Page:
Whether we will cut any programs or services has not yet been decided. Certainly, we will continue to provide care to the community. When it gets to the level that we feel there is a threat to our basic services, I will bring that to the attention of those who have been responsible to help us find the funds that we need, but we're not there yet.

Q: What are some of Norwegian American's greatest strengths?

JS: We have been fortunate enough to be able to really gain a new level of efficiency by [right-sizing] the organization through reducing costs and becoming much more efficient in everything we do. This has been helpful in reducing the potential financial deficit we may incur.

Many safety-net hospitals are at the same level. In 2010, we didn't have an EMR in place. Now we have met all of the requirements for meaningful use and we have almost everything online.

We have dedicated significant financial resources to a robust quality department that has helped us meet all state and federal clinical indicators. This also helps us reduce medical errors and provide better patient experiences. We've done very well in this area.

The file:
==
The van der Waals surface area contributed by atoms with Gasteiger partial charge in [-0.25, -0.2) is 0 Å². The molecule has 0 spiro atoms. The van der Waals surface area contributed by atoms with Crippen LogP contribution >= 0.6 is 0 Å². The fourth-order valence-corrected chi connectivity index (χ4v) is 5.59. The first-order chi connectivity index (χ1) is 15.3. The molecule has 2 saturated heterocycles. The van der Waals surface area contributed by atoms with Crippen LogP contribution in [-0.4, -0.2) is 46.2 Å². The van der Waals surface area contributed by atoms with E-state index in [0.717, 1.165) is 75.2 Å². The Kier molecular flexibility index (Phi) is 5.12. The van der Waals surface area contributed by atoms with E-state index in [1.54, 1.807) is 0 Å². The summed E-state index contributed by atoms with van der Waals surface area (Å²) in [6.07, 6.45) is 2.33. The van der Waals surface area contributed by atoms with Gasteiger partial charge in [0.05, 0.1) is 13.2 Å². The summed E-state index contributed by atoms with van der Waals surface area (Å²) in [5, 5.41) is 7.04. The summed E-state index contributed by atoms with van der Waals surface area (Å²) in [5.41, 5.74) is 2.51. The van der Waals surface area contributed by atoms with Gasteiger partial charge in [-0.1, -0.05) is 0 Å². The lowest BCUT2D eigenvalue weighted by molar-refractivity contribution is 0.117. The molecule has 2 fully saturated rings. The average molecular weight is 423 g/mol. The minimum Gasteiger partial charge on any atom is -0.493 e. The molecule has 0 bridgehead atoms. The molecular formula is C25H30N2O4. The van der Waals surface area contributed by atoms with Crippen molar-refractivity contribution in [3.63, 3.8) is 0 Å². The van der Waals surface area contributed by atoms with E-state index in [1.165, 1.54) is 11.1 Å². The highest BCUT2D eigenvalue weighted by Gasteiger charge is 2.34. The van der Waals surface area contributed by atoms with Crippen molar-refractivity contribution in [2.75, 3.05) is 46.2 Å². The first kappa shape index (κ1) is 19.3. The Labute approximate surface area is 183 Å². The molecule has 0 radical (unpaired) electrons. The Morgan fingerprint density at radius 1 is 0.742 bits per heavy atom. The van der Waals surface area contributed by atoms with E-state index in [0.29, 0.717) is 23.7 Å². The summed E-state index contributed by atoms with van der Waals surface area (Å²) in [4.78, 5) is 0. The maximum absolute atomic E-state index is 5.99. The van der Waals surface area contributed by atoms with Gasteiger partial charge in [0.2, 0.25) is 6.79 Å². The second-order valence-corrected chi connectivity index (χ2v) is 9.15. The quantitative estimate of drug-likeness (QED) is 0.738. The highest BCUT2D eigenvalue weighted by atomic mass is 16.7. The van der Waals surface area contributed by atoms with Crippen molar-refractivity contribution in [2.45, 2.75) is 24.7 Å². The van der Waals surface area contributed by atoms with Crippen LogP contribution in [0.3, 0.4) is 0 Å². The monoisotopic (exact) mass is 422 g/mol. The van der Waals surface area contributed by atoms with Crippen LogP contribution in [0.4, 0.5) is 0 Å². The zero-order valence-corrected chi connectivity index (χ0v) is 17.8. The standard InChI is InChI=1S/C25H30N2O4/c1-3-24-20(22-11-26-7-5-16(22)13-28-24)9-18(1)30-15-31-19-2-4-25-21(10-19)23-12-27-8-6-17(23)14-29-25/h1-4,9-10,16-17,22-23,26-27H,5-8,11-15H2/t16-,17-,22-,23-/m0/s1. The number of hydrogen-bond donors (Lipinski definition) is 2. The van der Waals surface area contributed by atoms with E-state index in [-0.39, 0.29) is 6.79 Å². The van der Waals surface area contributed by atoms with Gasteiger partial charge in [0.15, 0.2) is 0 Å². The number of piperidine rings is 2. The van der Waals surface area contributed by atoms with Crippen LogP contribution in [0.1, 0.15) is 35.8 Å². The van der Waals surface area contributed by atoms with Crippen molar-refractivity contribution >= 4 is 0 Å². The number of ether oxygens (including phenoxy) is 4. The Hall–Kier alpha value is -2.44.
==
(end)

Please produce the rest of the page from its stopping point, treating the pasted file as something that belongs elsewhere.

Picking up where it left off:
Q: How prevalent are retail clinics in the Humboldt Park area?

JS: There are no retail clinics in Humboldt Park to my knowledge.

Q: Could retail clinics be a competitive threat to hospitals?

JS: It depends. Retail clinics are for patients that don't have many complications. They could certainly provide treatment and give screenings, but the majority of the population that comes to the hospital come because they are very sick, they've had an accident or a fall or are in significant pain. These people would certainly continue to come to the hospital because we have all of the specialty and diagnostic equipment retail clinics don't have.

Will retail clinics compete with hospitals on the outpatient side? Absolutely. They have some advantages. Many [retail clinics] are open 24/7. They're convenient to people — people can go to Walgreens or CVS to shop, and while they're there they can check their blood pressure or get medicine. The retail clinics are more affordable than coming into a hospital, simply because our cost structure is much higher. However, factor in the cost of higher quality healthcare compared to [that of] a freestanding store, which also makes money in other businesses. Our sole business is healthcare. Hospitals are costly because we provide a higher level of care.